The prototype I-153 first flew in August 1938, and a generous assessment would conclude that the airplane still had a number of bugs. It failed many of the test points set out by Polikarpov and Soviet state. Still, the I-153 production went ahead with the thinking that these deficiencies would be subsequently worked out. Eventually the airplane reached a top speed of 264 miles per hour, found its service ceiling at 32,000 feet, and sustained climb rate of climb around 2,500 feet per minute. Still, not all problems were resolved. The Chaika was quite stable and spin-resistant, but if it was pushed into a spin, it was often deadly. Recovery was exceptionally difficult to the point that intentional spins were prohibited. While much effort was expended to increase the maximum speed of the airplane, aerodynamics prevented coaxing out any more knots out of the biplane.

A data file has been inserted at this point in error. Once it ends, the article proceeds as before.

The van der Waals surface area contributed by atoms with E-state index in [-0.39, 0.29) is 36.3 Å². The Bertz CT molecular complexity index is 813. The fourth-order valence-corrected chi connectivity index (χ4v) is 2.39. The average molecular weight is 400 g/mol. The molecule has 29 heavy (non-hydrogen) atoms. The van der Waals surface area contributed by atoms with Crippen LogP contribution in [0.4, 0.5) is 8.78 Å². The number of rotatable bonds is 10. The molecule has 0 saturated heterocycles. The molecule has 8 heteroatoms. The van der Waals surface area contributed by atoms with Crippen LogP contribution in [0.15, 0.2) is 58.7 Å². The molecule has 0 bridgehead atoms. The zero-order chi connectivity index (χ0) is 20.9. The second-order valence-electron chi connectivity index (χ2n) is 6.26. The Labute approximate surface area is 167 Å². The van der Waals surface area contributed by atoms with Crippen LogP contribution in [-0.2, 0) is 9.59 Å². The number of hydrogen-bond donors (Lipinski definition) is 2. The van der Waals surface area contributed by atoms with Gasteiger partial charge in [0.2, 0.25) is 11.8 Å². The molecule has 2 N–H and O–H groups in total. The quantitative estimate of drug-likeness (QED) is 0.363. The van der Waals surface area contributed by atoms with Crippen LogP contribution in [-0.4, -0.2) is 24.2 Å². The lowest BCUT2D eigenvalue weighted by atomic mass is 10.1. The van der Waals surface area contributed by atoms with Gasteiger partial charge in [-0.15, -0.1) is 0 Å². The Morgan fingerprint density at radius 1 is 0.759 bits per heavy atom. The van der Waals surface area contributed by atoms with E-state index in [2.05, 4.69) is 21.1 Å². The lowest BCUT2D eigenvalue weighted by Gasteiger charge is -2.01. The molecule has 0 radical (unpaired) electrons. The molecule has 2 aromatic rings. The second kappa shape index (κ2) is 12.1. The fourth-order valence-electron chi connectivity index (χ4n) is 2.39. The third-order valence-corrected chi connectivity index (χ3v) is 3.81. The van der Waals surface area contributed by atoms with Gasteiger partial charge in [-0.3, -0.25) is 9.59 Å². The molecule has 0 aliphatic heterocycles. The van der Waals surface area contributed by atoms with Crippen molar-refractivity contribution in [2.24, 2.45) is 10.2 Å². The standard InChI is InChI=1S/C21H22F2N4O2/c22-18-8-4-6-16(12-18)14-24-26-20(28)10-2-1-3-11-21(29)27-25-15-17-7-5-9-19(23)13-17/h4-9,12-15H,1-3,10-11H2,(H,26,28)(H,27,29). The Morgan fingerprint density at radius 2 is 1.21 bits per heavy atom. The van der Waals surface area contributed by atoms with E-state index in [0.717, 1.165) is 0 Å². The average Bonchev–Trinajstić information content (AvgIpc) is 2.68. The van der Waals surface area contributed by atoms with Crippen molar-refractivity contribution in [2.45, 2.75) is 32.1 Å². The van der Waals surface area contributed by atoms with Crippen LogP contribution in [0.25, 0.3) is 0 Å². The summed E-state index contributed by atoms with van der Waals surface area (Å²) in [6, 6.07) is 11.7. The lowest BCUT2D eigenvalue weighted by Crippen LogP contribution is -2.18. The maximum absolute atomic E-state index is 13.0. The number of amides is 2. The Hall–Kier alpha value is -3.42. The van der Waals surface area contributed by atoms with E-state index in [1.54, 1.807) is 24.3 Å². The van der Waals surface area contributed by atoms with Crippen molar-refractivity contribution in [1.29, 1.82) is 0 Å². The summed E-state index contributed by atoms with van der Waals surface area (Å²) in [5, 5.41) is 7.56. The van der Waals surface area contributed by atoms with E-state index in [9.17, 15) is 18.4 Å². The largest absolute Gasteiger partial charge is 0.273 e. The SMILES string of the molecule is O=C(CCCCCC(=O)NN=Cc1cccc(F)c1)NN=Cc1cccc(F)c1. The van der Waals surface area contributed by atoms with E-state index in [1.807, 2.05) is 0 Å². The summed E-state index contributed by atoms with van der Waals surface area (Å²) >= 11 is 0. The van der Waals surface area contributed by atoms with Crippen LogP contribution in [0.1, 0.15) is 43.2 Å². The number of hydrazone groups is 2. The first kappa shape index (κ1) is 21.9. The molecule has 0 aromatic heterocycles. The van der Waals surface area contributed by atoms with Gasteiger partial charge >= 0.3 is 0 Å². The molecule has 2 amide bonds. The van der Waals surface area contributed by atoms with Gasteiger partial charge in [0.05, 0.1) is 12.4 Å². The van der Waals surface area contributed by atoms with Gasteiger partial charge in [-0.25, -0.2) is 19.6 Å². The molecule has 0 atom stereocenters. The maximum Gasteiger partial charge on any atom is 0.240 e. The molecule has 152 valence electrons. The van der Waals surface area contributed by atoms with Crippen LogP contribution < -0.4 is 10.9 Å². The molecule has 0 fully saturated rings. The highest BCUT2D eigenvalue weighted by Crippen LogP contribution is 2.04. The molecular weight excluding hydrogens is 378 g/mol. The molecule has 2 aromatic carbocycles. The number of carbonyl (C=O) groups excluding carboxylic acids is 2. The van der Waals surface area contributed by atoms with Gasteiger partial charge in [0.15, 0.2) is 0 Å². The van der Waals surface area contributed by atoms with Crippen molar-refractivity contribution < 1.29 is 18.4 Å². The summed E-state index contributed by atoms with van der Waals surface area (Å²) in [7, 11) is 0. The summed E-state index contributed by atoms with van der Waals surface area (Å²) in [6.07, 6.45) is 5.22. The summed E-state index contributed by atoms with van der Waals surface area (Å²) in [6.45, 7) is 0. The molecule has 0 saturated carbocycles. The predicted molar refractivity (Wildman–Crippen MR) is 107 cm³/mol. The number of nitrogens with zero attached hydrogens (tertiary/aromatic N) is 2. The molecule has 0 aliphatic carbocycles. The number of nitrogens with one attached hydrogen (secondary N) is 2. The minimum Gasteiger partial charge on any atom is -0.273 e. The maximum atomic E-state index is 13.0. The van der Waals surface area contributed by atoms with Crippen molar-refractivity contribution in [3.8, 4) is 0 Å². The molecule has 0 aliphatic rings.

The I-153’s first engagement was in 1939 during Battle of Khalkin Gol in Mongolia. The Chaika went head-to-head against the Nakajima Ki-27, and the two indeed were relatively evenly matched. Combat revealed another design flaw involving the lack of a firewall between the engine/fuel tank forward of the cockpit, such that fuel tank fires quickly swept back and consumed the cockpit. The production run ended in 1941 after 3,437 I-153s had been built, and not long after, yet more modern Soviet front-line fighters eclipsed the I-153.

Revell of Germany’s re-boxing of the ICM kit contains 74 medium-gray injection molded plastic parts on two sprues (to fit into the Revell box, the single sprue of the original ICM mold was snipped into two) with a third clear plastic sprue holding the single-piece windscreen. Panel lines and access panel screws are recessed. Decals are provided for a single airplane, 24 White, flown by Captain K.V. Soloviyev, 71st Fighter Regiment of the Baltic Fleet Air Force, Summer 1942.